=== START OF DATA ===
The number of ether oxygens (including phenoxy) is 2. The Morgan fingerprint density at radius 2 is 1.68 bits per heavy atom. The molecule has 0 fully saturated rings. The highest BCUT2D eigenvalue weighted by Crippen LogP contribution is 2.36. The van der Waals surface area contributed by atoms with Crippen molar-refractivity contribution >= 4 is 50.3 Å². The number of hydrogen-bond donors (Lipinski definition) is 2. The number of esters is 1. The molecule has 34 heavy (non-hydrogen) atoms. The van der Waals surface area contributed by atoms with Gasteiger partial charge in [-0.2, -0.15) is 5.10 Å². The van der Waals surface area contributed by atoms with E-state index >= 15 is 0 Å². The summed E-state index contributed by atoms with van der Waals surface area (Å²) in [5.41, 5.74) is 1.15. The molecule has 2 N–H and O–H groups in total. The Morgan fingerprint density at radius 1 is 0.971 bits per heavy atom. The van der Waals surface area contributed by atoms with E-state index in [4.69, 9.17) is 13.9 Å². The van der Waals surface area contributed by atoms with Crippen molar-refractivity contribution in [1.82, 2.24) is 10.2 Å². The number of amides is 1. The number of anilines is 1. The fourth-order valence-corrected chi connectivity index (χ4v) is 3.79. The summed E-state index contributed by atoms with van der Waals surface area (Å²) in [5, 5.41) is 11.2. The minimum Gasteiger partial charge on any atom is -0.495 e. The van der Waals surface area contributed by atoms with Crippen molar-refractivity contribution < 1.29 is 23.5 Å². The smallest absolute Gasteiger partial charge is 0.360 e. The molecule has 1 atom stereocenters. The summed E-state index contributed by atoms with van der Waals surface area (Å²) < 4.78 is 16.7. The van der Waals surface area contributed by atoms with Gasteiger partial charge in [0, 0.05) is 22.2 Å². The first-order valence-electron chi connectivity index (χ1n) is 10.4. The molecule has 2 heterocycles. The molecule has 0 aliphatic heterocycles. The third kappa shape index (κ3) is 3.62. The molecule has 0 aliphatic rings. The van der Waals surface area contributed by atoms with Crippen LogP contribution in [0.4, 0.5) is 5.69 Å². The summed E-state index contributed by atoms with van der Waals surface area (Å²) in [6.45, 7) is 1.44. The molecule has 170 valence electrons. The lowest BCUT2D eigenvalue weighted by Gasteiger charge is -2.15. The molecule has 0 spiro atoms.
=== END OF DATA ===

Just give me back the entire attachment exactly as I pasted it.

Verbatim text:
The number of ether oxygens (including phenoxy) is 2. The Morgan fingerprint density at radius 2 is 1.68 bits per heavy atom. The molecule has 0 fully saturated rings. The highest BCUT2D eigenvalue weighted by Crippen LogP contribution is 2.36. The van der Waals surface area contributed by atoms with Crippen molar-refractivity contribution >= 4 is 50.3 Å². The number of hydrogen-bond donors (Lipinski definition) is 2. The number of esters is 1. The molecule has 34 heavy (non-hydrogen) atoms. The van der Waals surface area contributed by atoms with Gasteiger partial charge in [-0.2, -0.15) is 5.10 Å². The van der Waals surface area contributed by atoms with E-state index >= 15 is 0 Å². The summed E-state index contributed by atoms with van der Waals surface area (Å²) in [5.41, 5.74) is 1.15. The molecule has 2 N–H and O–H groups in total. The Morgan fingerprint density at radius 1 is 0.971 bits per heavy atom. The van der Waals surface area contributed by atoms with E-state index in [4.69, 9.17) is 13.9 Å². The van der Waals surface area contributed by atoms with Crippen molar-refractivity contribution in [1.82, 2.24) is 10.2 Å². The number of amides is 1. The number of anilines is 1. The fourth-order valence-corrected chi connectivity index (χ4v) is 3.79. The summed E-state index contributed by atoms with van der Waals surface area (Å²) in [5, 5.41) is 11.2. The minimum Gasteiger partial charge on any atom is -0.495 e. The van der Waals surface area contributed by atoms with Crippen molar-refractivity contribution < 1.29 is 23.5 Å². The smallest absolute Gasteiger partial charge is 0.360 e. The molecule has 1 atom stereocenters. The summed E-state index contributed by atoms with van der Waals surface area (Å²) < 4.78 is 16.7. The van der Waals surface area contributed by atoms with Gasteiger partial charge in [0, 0.05) is 22.2 Å². The first-order valence-electron chi connectivity index (χ1n) is 10.4. The molecule has 2 heterocycles. The molecule has 0 aliphatic heterocycles. The third kappa shape index (κ3) is 3.62. The molecule has 0 aliphatic rings. The van der Waals surface area contributed by atoms with Crippen LogP contribution in [0.4, 0.5) is 5.69 Å². The summed E-state index contributed by atoms with van der Waals surface area (Å²) in [6.45, 7) is 1.44. The molecule has 170 valence electrons. The lowest BCUT2D eigenvalue weighted by Gasteiger charge is -2.15. The molecule has 0 spiro atoms.